“Movement is life,” Brad Pitt‘s Gerry Lane famously said, advising survivors in Paramount‘s 2013 zombie/outbreak movie “World War Z.” Momentum is everything in Hollywood, and perhaps a lack of it hurt “World War Z”‘s chances for a sequel, because it’s now curtains for the followup film. Sources close to the project for years tell us that Paramount Pictures pulled the plug on director David Fincher‘s film last night.
The film’s budget was definitely an issue but only to a degree. Fincher and his team were proposing something less than the budget of the original ($190 million according to Box Office Mojo, before the costly reshoots). However, Paramount’s known about this figure since at least last year and had hemmed and hawed about the project for months. One might think it not entirely coincidental that Paramount, which makes far fewer films than the average studio, just designated a lot of money for two significant blockbusters: “Mission Impossible 7” & ‘8‘ which will arrive in the summer of 2021 and 2022, according to their official release dates.
Paramount simply dragged their heels, at one point eyeing a 2018 or 2019 summer release, but never feeling bold enough to put it back on the schedule. Pitt, who has worked with Fincher several times, began to court Fincher for the job back in August of 2016 and a few months later the director agreed and started to look for writers to develop a new script. Dennis Kelly, the creator and writer of the original U.K. “Utopia” series—which Fincher almost adapted himself for HBO— was hired to rewrite the script from Steven Knight.
The officially untitled “World War Z 2” was roughly aiming for a summer shoot—Fincher is currently still busy editing “Mindhunter” season two for Netflix—but the writing might have been on the wall given how tentative Paramount was with the project.
“World War Z” took a hit in the summer of 2017 when Paramount Pictures’ Brad Grey suddenly died at the age of 59, and the film lost a critical ally. Grey was Pitt’s former manager, and they co-founded Pitt’s Plan B Production company. Paramount served as Plan B’s home base until just one month before Grey’s death, when the production company signed a new deal with Megan Ellison‘s Annapurna Pictures.
This isn’t the first time Fincher’s spent years developing an expensive, big-budgeted tentpole that studios were nervous about and eventually abandoned. This “World War Z 2” story echoes Disney‘s “20,000 Leagues Under The Sea,” a project Fincher developed for years, with the studio eventually getting cold feet and deep-sixing the project (Fincher had Channing Tatum starring and a script from his “Se7en” writer Andrew Kevin Walker).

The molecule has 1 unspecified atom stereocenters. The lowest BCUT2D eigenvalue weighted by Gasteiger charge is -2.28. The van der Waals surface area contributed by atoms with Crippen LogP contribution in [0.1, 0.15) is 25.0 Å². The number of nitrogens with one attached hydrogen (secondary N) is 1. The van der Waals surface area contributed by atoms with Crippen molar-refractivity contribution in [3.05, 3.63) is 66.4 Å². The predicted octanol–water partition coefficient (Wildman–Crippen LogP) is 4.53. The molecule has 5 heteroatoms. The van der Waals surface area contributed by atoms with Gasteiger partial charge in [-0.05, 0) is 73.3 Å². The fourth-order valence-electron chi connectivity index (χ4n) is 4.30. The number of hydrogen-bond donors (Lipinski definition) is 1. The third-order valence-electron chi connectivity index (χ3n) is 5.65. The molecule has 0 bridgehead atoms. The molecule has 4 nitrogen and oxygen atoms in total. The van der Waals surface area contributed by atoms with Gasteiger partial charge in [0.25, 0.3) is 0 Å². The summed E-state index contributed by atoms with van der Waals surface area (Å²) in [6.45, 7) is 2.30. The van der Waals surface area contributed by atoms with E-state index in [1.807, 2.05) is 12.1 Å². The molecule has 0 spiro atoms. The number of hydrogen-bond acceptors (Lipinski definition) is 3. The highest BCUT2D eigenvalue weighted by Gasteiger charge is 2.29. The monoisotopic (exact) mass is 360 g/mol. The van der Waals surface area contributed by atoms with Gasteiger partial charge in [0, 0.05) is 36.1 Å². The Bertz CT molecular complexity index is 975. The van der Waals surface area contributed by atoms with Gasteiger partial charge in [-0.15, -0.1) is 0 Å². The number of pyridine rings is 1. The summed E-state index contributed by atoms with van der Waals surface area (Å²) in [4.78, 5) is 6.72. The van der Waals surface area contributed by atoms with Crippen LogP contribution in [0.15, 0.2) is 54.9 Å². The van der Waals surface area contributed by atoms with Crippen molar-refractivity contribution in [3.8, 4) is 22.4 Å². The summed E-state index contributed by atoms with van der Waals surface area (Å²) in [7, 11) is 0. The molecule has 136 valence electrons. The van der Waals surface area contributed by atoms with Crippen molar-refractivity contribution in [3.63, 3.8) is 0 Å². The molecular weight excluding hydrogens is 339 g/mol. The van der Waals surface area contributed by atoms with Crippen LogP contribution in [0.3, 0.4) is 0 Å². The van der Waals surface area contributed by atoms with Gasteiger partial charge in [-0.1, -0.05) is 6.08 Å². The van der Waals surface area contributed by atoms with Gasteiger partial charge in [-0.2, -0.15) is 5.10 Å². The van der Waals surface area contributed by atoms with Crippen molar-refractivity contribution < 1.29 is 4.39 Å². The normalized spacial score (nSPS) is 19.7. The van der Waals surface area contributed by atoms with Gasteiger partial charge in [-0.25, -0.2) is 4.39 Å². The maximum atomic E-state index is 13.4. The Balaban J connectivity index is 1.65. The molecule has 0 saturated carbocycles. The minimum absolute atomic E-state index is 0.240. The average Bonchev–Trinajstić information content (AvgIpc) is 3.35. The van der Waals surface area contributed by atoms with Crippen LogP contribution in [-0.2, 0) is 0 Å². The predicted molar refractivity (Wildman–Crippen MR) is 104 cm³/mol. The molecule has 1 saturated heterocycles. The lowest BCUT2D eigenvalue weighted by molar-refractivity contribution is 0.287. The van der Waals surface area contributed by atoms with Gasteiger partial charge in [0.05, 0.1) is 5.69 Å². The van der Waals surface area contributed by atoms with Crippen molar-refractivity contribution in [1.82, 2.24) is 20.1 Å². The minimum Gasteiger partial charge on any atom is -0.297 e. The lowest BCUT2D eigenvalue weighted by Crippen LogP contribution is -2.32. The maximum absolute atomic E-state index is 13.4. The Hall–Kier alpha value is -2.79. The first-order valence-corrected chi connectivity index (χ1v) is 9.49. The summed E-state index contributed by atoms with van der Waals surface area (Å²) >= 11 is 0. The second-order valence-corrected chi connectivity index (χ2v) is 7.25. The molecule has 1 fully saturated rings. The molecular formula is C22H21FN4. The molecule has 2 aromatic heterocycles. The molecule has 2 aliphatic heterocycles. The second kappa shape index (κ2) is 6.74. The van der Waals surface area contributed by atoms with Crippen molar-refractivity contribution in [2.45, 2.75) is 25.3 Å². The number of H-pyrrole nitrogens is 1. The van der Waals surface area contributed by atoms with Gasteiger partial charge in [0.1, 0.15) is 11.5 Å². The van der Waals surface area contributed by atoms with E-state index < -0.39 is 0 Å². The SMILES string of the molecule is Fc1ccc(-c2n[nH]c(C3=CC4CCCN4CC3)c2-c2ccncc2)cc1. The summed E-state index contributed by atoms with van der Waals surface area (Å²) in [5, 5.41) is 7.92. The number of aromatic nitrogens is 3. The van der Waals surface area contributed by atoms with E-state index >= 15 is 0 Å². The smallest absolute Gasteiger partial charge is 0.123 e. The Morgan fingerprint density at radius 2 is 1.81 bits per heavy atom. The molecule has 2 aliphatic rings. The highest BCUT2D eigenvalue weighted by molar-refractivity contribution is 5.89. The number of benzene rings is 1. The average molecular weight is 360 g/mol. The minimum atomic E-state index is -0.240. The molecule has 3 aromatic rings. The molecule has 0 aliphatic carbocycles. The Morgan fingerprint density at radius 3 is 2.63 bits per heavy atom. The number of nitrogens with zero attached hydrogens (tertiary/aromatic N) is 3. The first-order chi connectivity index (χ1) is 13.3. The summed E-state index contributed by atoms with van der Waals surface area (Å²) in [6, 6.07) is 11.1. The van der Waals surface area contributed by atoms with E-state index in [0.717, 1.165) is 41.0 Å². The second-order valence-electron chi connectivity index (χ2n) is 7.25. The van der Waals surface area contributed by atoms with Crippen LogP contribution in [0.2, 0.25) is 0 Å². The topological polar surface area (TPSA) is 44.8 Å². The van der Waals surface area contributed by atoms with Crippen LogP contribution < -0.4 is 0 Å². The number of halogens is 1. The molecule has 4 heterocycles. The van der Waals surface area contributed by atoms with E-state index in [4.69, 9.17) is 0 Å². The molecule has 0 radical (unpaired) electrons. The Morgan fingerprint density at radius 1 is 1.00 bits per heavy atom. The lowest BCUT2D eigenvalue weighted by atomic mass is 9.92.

Perhaps a lack of movement is slightly disingenuous. “World War Z 2” had been staffing up for a lengthy shoot this year, across five different countries and with a six-month stint in Atlanta, which is why various tracking companies like Production Weekly had been listing it lately (last year, erroneous reports surfaced that the film was shooting in the fall), but the film simply never received its green light, and none of these hires were officially made. Brad Pitt is apparently not a happy camper.
“World War Z 2” was originally scheduled to be directed by “A Monster Calls” director J.A. Bayona, who departed, ironically sighting a rushed timetable for releasing the film as the reason for his departure, and went on to make “Jurassic World: Fallen Kingdom” instead. The “World War Z” sequel was last dated for a June 9, 2017 release date but Paramount removed it from the schedule earlier that same year.
While Fincher developed the film, hired Kelly, etc., and Paramount procrastinated on giving it a thumbs up, the “Fight Club” filmmaker went on to direct two seasons of his aforementioned serial killer Netflix show “Mindhunter,” the second of season of which may debut this summer if it’s ready.
“World War Z” is now six years old and given that Pitt held out for years, waiting for Fincher’s schedule to clear and Paramount to greenlight the movie, it’s not inconceivable that the project is now dead for good, though who knows what Paramount will ultimately do. The studio, which just suffered a round of minor layoffs, is desperate for big franchise films, with a struggling “Transformers” series, ‘Ninja Turtles‘ getting the reboot treatment (again), and only “Mission: Impossible” showing signs of life.
Directed by Marc Forster, 2013’s “World War Z” was a notorious runaway train of a project which soared over budget (reportedly costing skywards of $250 million) and had to halt production to fix the ending. Several writers were enlisted to “fix” the movie including Damon Lindelof who is widely credited with saving the film (much of that drama detailed here).